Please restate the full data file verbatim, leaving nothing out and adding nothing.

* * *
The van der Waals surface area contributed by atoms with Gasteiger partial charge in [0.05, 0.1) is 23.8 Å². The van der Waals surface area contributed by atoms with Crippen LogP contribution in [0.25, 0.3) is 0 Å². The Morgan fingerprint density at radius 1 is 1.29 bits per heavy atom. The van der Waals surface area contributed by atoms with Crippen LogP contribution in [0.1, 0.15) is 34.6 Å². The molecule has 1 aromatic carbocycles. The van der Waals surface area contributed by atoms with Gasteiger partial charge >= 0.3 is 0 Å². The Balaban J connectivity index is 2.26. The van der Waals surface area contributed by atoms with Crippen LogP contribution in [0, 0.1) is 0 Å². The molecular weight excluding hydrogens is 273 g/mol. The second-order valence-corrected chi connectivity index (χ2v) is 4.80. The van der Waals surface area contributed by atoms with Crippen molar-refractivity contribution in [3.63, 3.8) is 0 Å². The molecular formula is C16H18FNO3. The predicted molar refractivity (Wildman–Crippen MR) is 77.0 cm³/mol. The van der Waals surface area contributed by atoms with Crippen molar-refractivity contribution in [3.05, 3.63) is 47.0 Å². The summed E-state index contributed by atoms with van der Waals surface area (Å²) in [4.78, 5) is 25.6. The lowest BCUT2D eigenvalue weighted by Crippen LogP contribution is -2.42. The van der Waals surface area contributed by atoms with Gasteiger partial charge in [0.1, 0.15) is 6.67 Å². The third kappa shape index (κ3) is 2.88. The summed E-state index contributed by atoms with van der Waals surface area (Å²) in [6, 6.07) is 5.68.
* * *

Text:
The van der Waals surface area contributed by atoms with Gasteiger partial charge in [0.05, 0.1) is 23.8 Å². The van der Waals surface area contributed by atoms with Crippen LogP contribution in [0.25, 0.3) is 0 Å². The Morgan fingerprint density at radius 1 is 1.29 bits per heavy atom. The van der Waals surface area contributed by atoms with Crippen LogP contribution in [0.1, 0.15) is 34.6 Å². The molecule has 1 aromatic carbocycles. The van der Waals surface area contributed by atoms with Gasteiger partial charge >= 0.3 is 0 Å². The Balaban J connectivity index is 2.26. The van der Waals surface area contributed by atoms with Crippen LogP contribution in [0, 0.1) is 0 Å². The molecular weight excluding hydrogens is 273 g/mol. The second-order valence-corrected chi connectivity index (χ2v) is 4.80. The van der Waals surface area contributed by atoms with Crippen molar-refractivity contribution in [3.63, 3.8) is 0 Å². The molecular formula is C16H18FNO3. The predicted molar refractivity (Wildman–Crippen MR) is 77.0 cm³/mol. The van der Waals surface area contributed by atoms with Crippen molar-refractivity contribution in [3.05, 3.63) is 47.0 Å². The summed E-state index contributed by atoms with van der Waals surface area (Å²) in [4.78, 5) is 25.6. The lowest BCUT2D eigenvalue weighted by Crippen LogP contribution is -2.42. The van der Waals surface area contributed by atoms with Gasteiger partial charge in [0.1, 0.15) is 6.67 Å². The third kappa shape index (κ3) is 2.88. The summed E-state index contributed by atoms with van der Waals surface area (Å²) in [6, 6.07) is 5.68.